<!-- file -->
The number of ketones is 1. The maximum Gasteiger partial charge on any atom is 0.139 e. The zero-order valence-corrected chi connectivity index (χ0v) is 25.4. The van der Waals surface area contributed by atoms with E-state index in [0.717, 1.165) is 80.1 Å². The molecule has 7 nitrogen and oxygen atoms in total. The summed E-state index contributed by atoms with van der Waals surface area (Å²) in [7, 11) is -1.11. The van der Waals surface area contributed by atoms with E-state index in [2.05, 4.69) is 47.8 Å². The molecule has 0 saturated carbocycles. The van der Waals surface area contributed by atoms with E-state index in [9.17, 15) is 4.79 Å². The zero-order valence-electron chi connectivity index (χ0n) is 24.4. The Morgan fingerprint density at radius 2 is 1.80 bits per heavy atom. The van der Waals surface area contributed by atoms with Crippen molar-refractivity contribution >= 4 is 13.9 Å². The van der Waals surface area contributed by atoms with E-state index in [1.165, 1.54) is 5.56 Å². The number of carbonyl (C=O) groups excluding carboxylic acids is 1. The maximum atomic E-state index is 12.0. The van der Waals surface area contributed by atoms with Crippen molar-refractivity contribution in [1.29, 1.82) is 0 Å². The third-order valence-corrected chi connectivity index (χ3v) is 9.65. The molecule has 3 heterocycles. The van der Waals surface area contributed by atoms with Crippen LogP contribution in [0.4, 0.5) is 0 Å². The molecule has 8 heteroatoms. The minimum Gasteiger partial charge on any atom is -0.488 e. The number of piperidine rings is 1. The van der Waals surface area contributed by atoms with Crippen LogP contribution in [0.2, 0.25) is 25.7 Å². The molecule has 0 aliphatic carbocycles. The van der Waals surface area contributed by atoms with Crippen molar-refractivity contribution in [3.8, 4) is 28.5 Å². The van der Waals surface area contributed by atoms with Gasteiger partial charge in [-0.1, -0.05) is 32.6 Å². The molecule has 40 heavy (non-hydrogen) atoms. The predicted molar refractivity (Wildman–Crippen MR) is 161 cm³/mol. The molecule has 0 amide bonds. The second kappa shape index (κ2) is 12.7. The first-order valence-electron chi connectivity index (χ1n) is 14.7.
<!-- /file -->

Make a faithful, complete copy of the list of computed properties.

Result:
The number of ketones is 1. The maximum Gasteiger partial charge on any atom is 0.139 e. The zero-order valence-corrected chi connectivity index (χ0v) is 25.4. The van der Waals surface area contributed by atoms with E-state index in [0.717, 1.165) is 80.1 Å². The molecule has 7 nitrogen and oxygen atoms in total. The summed E-state index contributed by atoms with van der Waals surface area (Å²) in [7, 11) is -1.11. The van der Waals surface area contributed by atoms with E-state index in [2.05, 4.69) is 47.8 Å². The molecule has 0 saturated carbocycles. The van der Waals surface area contributed by atoms with E-state index in [9.17, 15) is 4.79 Å². The zero-order valence-electron chi connectivity index (χ0n) is 24.4. The Morgan fingerprint density at radius 2 is 1.80 bits per heavy atom. The van der Waals surface area contributed by atoms with Crippen molar-refractivity contribution >= 4 is 13.9 Å². The van der Waals surface area contributed by atoms with E-state index in [1.165, 1.54) is 5.56 Å². The number of carbonyl (C=O) groups excluding carboxylic acids is 1. The maximum atomic E-state index is 12.0. The van der Waals surface area contributed by atoms with Crippen molar-refractivity contribution in [1.29, 1.82) is 0 Å². The third-order valence-corrected chi connectivity index (χ3v) is 9.65. The molecule has 3 heterocycles. The van der Waals surface area contributed by atoms with Crippen LogP contribution in [0.4, 0.5) is 0 Å². The molecule has 8 heteroatoms. The minimum Gasteiger partial charge on any atom is -0.488 e. The number of piperidine rings is 1. The van der Waals surface area contributed by atoms with Crippen LogP contribution in [0.2, 0.25) is 25.7 Å². The molecule has 0 aliphatic carbocycles. The van der Waals surface area contributed by atoms with Crippen molar-refractivity contribution in [3.8, 4) is 28.5 Å². The van der Waals surface area contributed by atoms with Gasteiger partial charge in [-0.1, -0.05) is 32.6 Å². The molecule has 40 heavy (non-hydrogen) atoms. The predicted molar refractivity (Wildman–Crippen MR) is 161 cm³/mol. The molecule has 0 amide bonds. The second kappa shape index (κ2) is 12.7. The first-order valence-electron chi connectivity index (χ1n) is 14.7.